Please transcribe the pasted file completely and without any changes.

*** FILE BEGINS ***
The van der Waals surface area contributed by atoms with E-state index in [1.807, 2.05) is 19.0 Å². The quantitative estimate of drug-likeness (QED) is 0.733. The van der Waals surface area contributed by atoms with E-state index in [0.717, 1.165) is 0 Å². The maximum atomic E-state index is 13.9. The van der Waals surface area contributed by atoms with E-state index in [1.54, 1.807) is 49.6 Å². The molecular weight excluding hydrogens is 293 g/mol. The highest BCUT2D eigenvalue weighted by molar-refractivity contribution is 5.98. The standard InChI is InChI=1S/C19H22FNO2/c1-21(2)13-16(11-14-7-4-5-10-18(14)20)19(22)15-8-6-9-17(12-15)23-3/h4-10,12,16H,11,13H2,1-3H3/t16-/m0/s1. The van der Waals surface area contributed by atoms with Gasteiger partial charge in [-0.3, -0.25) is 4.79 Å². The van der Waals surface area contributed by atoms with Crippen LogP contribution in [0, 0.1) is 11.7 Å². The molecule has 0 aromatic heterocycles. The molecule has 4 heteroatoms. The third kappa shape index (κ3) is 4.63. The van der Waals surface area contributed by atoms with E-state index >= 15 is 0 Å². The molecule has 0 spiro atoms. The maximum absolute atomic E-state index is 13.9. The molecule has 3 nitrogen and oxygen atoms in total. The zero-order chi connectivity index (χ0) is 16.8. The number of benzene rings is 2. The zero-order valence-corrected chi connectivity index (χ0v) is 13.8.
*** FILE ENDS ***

The van der Waals surface area contributed by atoms with E-state index in [1.807, 2.05) is 19.0 Å². The quantitative estimate of drug-likeness (QED) is 0.733. The van der Waals surface area contributed by atoms with E-state index in [0.717, 1.165) is 0 Å². The maximum atomic E-state index is 13.9. The van der Waals surface area contributed by atoms with E-state index in [1.54, 1.807) is 49.6 Å². The molecular weight excluding hydrogens is 293 g/mol. The highest BCUT2D eigenvalue weighted by molar-refractivity contribution is 5.98. The standard InChI is InChI=1S/C19H22FNO2/c1-21(2)13-16(11-14-7-4-5-10-18(14)20)19(22)15-8-6-9-17(12-15)23-3/h4-10,12,16H,11,13H2,1-3H3/t16-/m0/s1. The van der Waals surface area contributed by atoms with Gasteiger partial charge in [-0.3, -0.25) is 4.79 Å². The van der Waals surface area contributed by atoms with Crippen LogP contribution in [0, 0.1) is 11.7 Å². The molecule has 0 aromatic heterocycles. The molecule has 4 heteroatoms. The third kappa shape index (κ3) is 4.63. The van der Waals surface area contributed by atoms with E-state index >= 15 is 0 Å². The molecule has 0 spiro atoms. The maximum absolute atomic E-state index is 13.9. The molecule has 3 nitrogen and oxygen atoms in total. The zero-order chi connectivity index (χ0) is 16.8. The number of benzene rings is 2. The zero-order valence-corrected chi connectivity index (χ0v) is 13.8.